Wednesday, April 23, 2014
BY BILL STEWART Staff Writer
WISCASSET -- Richard Jordan shuffled out of the public address announcer's booth, his wind-whipped hair standing up straight.
Jamie Heath, of Waterford, wins the Thunder Four feature race on the first day of the 2013 racing season on Saturday April 6, 2013 at Wiscasset Speedway.
Staff photo by Joe Phelan
Behind him, 10 paint cans and 36 boxes of oak laminate flooring lay on a worn floor.
"We're not quite done yet," Jordan said, "but we're getting there. We wanted this place to be perfect, but it's going to take us awhile. There's a lot we want to do and a lot we want to fix, but we also wanted to open this place."
Nearly three years after the track went dark, Wiscasset Speedway opened on a blustery Saturday with a new name, new owners and new divisions.
"You only go up from here," said Jeff Burgess, a Fairfield native and 2011 Late Model points champ at Unity Raceway. "When a track closes down, it's not like a new one just opens to take it's place. Not here, anyway. There are only six tracks in Maine. We can't afford to lose any."
Richard and Vanessa Jordan, a Kingfield couple, purchased the track and 35-acre property on West Alna Road for $130,000 at auction last July.
Richard Jordan, who owns Jordan Lumber, is a former Wiscasset driver.
"We never had any intentions of owning a race track," he said. "Never. But we decided to do it, and it's been pretty awesome. We've had all kinds of hurdles trying to get ready for (Saturday). We know we're not quite ready."
The Jordans installed new sound and scoring systems and are upgrading the concession stands. They also hauled in 500 yards of crushed stone that was dumped and rolled in the main parking area.
Next on the list?
"We want to put in new monitor screens so people can see and we want to blow out the infield so maybe we can get some truck pulling or monster trucks in there," Richard Jordan said. "We also want to fix the front wall. That's been falling on to the track for 30 years. The track also needs to be patched."
The drivers who came out Saturday agreed.
"It's a little rough in some areas but it hasn't been raced on much over the years," said Mike Dulany, 48, of Richmond, who rides in the Thunder 4s division. "I've been racing down here 11, 12 years so it's nice to have it open again. It's still pretty early and a lot of people aren't ready yet."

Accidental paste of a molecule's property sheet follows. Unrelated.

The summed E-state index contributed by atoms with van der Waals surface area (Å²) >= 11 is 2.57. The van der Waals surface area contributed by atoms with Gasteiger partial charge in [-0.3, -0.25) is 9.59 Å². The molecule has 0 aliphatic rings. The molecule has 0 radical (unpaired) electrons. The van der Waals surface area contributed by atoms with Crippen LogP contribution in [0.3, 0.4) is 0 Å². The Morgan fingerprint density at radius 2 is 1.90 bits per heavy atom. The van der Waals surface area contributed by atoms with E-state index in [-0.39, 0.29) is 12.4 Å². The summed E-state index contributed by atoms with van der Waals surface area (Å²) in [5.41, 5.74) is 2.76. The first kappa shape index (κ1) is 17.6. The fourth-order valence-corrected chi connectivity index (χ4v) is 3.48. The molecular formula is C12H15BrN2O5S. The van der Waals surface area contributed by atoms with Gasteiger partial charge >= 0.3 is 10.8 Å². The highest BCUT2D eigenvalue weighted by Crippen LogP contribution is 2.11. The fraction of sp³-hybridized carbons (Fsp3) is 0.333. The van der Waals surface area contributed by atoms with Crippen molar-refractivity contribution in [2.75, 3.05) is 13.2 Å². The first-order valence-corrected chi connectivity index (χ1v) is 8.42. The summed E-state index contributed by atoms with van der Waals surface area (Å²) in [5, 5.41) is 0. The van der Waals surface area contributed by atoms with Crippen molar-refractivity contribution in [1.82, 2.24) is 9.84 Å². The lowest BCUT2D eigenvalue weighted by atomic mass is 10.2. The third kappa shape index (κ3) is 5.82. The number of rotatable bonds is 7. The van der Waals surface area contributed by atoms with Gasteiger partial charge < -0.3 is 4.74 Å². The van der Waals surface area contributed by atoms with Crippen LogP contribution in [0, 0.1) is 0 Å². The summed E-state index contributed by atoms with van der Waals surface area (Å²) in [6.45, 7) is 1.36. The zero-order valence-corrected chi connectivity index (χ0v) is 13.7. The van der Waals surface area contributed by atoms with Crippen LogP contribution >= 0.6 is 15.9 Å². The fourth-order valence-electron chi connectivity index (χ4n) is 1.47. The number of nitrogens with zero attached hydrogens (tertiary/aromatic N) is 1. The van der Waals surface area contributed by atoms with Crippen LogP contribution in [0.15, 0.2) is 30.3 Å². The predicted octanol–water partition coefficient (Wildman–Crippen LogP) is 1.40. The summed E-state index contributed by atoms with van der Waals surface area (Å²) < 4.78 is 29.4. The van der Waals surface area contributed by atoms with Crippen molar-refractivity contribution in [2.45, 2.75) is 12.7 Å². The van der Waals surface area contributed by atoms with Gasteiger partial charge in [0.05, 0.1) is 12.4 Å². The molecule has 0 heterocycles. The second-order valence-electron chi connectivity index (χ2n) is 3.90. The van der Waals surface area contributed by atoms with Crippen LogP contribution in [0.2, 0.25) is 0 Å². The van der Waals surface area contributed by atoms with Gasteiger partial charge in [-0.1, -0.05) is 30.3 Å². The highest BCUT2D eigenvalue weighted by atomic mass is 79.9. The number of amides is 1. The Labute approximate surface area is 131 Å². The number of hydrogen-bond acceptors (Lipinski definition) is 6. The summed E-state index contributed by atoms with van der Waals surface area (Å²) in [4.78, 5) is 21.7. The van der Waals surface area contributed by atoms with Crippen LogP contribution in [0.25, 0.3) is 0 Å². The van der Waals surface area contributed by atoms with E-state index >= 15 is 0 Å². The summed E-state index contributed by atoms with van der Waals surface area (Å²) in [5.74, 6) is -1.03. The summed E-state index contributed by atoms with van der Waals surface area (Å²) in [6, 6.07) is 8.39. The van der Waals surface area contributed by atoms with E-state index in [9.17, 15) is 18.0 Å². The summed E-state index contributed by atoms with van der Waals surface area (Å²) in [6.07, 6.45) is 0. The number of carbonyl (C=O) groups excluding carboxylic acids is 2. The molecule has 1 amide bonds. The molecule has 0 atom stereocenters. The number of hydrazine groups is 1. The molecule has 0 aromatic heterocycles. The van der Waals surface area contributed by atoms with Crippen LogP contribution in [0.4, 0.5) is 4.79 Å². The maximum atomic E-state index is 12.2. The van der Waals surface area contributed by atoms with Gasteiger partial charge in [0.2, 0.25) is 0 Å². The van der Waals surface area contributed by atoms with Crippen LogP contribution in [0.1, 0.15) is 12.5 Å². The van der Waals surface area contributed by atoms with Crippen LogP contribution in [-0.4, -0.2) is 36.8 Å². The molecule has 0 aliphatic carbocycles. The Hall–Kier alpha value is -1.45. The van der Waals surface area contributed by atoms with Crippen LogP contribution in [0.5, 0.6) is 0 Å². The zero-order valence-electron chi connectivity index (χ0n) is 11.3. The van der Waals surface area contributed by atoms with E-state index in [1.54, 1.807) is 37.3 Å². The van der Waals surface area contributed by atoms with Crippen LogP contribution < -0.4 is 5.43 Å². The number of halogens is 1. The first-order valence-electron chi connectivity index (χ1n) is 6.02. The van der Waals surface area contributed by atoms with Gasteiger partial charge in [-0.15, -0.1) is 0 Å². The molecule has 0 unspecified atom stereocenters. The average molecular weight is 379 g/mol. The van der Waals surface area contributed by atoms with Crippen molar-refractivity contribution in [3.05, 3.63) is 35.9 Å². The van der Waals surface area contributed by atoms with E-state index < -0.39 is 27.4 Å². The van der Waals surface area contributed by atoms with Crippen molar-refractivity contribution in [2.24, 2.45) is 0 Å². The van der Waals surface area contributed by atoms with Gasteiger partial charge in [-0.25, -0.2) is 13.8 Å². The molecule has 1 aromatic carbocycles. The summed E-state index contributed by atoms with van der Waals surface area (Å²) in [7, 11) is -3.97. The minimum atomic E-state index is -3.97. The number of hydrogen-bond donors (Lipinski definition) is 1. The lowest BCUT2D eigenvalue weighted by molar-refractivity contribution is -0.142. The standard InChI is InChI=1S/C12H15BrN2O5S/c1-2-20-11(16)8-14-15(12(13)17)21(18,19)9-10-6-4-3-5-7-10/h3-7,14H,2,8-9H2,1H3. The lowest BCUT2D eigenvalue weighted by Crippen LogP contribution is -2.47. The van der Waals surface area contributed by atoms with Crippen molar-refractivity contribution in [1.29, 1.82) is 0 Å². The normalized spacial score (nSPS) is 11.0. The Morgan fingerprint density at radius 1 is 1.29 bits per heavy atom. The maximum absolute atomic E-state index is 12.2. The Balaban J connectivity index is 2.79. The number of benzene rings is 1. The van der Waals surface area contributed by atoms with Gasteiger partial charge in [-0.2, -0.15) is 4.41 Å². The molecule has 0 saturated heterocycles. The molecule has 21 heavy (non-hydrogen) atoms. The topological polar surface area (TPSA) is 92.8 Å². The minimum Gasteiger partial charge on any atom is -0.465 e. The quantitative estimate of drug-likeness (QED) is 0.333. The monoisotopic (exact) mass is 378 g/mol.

Added James Heath, 36, of Waterford, who won the Thunder 4 15-lap feature: It is rough, particularly in the corners, but the car still sticks. You can't complain with that."
Leandra Martin, 19, of Richmond, made her racing debut Saturday at a track she plans to call home this summer.
The former Richmond softball standout -- she pitched the Bobcats to three consecutive Western D championships -- drove a Thunder 4 car owned by her grandfather Gary Nash.
She finished third in the feature.
"It runs in the family," said Martin, who attends Kennebec Valley Community College in Fairfield. "My grandfather said he had an extra car and over the winter we got it all ready. At first I was nervous but once I got out there it was a lot of fun. I'm really looking forward to the season."
The races Saturday attracted drivers from across Maine and even from beyond. No one traveled further to Wiscasset than Charles Baldwin, 26, of Lowell, Mass.
Baldwin, who drove a super stock car, races for points at Star Speedway in Epping, N.H.
"We heard about this place and the fact it was opening, so we decided to come up," he said. "We were looking for a place to practice because the car is ready. We had a good time. The place looks pretty good. It's a little rough in the corners and it was too cold to even walk around, but it was fun. Hopefully, they do well here."
Bill Stewart -- 621-5640